If Runtime Cfg. Active is set to ‘X’ and Run scheduled option is not selected, the messages will be processed in the same work process as the one when they arrive into AIF. For example, if the message arrives to SAP system as proxy message, and from there it is redirected to SAP AIF XML engine interface (using the AIF XML enabler class), then the message will be processed in AIF in the same work process as the one in which it arrived as proxy message.

Hint: In case you need to debug your interface, this is the only mode in Runtime Configuration, that will let you do that.

Background processing

If Runtime Cfg.Active is selected and Run scheduled option is selected, then messages will be processed in background jobs scheduled by SAP AIF Runtime Configuration. In that scenario, the following settings need to be maintained as well:

  • Messages per Run – to specify how many messages should be picked for processing with background job for each run
  • Messages per Package – only in case also the option Schedule Packages is selected. Then this setting controls how many messages will be picked to each package. Package is always a part of a Run.

Example 1.

Runtime Configuration Option AIF

 

With this setting AIF will collect 100 messages and once they are collected in the AIF persistence, AIF will execute a background job to process all 100.

 

Example 2.

Runtime Cofiguration Option 2 AIF

 

With this setting AIF will collect 100 messages. Once they are collected, or if there are no more messages available in the AIF persistence, AIF will execute 1 main job for the Run and then this job will execute 5 jobs in parallel, 20 messages each) that will process their own package of messages.

The ‘Run Scheduled’ option gives us the possibility to process messages in background jobs, which are running in parallel. That, especially for interfaces that process many messages, can speed up the processing in SAP AIF. It can, though, also have an impact on the number of background jobs available in the system, when a larger batch of messages arrives.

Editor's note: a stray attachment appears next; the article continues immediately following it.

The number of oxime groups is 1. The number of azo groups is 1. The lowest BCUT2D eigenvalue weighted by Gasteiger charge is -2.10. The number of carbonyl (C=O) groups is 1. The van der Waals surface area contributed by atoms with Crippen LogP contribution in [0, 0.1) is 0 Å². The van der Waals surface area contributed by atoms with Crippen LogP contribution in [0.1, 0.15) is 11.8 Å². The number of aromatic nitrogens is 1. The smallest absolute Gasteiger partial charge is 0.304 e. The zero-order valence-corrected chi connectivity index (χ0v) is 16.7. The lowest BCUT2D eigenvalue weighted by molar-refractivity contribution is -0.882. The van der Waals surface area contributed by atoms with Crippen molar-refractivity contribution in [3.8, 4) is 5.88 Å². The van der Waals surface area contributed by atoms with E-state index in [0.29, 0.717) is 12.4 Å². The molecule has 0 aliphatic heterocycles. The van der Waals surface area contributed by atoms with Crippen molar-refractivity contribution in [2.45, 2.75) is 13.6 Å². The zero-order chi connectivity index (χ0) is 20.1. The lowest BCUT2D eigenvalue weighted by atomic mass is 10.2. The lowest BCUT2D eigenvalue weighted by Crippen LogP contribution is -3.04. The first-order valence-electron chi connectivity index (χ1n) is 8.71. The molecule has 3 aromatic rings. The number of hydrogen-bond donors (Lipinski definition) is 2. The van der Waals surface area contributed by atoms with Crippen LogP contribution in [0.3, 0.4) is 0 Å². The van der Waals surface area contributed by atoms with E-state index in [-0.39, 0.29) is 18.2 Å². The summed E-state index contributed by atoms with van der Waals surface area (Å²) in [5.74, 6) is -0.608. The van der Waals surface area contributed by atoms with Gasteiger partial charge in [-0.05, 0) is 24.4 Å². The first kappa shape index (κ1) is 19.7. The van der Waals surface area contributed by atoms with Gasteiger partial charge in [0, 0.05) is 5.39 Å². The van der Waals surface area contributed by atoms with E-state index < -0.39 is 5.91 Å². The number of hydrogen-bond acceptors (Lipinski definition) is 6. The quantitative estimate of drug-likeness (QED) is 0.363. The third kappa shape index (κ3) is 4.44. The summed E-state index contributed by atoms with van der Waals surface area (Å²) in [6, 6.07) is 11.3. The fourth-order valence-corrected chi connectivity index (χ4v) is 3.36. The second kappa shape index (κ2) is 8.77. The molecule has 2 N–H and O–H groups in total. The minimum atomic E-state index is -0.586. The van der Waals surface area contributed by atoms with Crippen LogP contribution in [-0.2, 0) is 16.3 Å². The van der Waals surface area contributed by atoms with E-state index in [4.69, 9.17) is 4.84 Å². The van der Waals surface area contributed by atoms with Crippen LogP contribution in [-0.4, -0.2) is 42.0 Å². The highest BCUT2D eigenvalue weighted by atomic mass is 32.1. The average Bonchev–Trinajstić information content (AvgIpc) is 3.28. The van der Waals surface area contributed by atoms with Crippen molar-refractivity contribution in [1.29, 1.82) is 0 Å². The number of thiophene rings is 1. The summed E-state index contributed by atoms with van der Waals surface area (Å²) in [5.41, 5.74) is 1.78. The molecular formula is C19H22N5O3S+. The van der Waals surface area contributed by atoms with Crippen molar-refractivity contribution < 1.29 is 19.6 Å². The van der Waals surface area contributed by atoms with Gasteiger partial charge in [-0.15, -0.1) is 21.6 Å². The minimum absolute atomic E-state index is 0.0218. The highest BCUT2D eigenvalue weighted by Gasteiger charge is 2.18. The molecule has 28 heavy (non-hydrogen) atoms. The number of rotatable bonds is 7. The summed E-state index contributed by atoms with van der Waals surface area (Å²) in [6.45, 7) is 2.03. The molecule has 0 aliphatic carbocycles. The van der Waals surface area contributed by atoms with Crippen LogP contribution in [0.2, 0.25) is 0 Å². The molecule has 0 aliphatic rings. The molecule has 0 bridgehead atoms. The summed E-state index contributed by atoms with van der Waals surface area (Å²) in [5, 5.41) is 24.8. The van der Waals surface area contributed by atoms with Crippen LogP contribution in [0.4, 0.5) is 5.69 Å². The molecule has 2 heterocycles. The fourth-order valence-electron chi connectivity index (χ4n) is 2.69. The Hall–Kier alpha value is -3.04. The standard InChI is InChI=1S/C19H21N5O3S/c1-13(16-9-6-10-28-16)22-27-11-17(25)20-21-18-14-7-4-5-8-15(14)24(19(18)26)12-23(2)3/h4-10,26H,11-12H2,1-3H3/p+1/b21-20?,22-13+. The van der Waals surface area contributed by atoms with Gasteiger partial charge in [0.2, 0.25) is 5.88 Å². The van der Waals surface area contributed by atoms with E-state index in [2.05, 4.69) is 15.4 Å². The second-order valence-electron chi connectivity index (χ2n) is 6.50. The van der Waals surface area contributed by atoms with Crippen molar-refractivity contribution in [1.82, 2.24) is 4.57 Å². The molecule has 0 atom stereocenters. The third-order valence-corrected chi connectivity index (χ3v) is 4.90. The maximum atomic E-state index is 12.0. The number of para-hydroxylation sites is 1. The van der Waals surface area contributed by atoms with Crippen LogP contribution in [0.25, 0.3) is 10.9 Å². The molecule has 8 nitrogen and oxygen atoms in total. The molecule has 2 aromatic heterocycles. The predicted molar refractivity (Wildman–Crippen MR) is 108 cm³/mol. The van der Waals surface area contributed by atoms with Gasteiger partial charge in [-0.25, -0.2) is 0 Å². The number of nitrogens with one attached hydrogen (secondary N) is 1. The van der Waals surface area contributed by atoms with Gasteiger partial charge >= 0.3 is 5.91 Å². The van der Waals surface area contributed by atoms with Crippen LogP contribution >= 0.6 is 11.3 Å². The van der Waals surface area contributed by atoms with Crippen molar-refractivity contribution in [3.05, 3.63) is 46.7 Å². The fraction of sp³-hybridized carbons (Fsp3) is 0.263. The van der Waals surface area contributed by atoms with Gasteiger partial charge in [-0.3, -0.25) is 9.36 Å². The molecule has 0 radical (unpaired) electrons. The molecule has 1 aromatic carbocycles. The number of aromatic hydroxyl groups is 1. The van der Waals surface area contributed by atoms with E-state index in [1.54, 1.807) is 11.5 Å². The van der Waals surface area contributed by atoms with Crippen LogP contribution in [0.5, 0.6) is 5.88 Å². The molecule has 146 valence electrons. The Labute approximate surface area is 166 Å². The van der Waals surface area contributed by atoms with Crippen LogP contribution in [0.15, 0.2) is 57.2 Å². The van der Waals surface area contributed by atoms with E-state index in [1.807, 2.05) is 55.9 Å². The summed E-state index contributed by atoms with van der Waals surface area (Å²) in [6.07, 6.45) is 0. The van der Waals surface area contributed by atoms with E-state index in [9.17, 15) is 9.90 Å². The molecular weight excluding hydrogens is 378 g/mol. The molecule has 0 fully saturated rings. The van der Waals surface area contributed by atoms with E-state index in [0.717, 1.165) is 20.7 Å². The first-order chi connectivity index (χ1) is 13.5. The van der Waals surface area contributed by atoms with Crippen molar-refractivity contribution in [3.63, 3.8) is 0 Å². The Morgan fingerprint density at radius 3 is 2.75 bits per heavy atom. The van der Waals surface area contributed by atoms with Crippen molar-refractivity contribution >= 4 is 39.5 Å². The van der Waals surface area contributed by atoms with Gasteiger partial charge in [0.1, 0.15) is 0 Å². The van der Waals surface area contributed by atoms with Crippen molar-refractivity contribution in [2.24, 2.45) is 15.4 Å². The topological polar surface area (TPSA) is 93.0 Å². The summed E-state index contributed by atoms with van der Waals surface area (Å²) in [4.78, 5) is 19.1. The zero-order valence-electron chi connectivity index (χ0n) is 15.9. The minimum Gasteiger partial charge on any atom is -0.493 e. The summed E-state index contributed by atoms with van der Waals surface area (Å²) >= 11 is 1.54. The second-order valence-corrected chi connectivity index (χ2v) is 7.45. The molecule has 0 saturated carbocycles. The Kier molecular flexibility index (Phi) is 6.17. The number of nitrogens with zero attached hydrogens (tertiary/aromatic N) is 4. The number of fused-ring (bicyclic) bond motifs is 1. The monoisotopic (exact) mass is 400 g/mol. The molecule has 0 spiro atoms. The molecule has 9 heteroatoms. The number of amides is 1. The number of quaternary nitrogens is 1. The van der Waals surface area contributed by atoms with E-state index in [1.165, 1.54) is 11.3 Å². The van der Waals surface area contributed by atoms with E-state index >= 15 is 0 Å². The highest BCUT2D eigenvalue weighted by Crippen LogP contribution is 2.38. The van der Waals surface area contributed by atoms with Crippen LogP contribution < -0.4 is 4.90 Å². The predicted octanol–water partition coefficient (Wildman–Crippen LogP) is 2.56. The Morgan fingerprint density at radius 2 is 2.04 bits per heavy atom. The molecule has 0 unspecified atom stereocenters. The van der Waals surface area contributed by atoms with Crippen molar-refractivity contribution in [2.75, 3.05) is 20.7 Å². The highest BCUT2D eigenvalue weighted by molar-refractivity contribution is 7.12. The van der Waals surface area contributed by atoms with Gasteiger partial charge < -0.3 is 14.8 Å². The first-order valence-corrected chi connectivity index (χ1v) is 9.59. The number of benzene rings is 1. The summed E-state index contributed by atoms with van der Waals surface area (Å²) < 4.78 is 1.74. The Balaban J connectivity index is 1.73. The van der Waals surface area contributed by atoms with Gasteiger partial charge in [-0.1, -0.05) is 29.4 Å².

There is one more option available within the Runtime Configuration, which is called ‘delayed’ background processing of messages. In that setup we have also a control on when the messages will be processed, as we are in charge of scheduling the processing job (program /AIF/PERS_RUN_EXECUTE). This mode is enabled when the ‘Run scheduled’ option is checked but the ‘Runtime Cfg Active’ setting is unchecked.

Details of this setup, as well as pros and cons for each scenario, will be described in the second part of this blog – coming soon!

Krzysztof Łuka SAP Integration Architect, SAP Press Author
SAP integration consultant at Int4. He started his career in 2006 as an SAP Sales and Distribution module consultant and later shifted to the integration area. He gained his experience in several implementation projects as SAP AIF/PI/PO/CPI consultant and ABAP developer, making systems integration topics his specialty. Since 2015 he has worked on several SAP AIF projects and is an expert in that area. He co-authored 3 books on SAP AIF, published by SAP PRESS: Interface monitoring and Error Handling with SAP AIF, Serializing Interfaces in SAP AIF, BRFplus Output Type Management in SAP S/4HANA.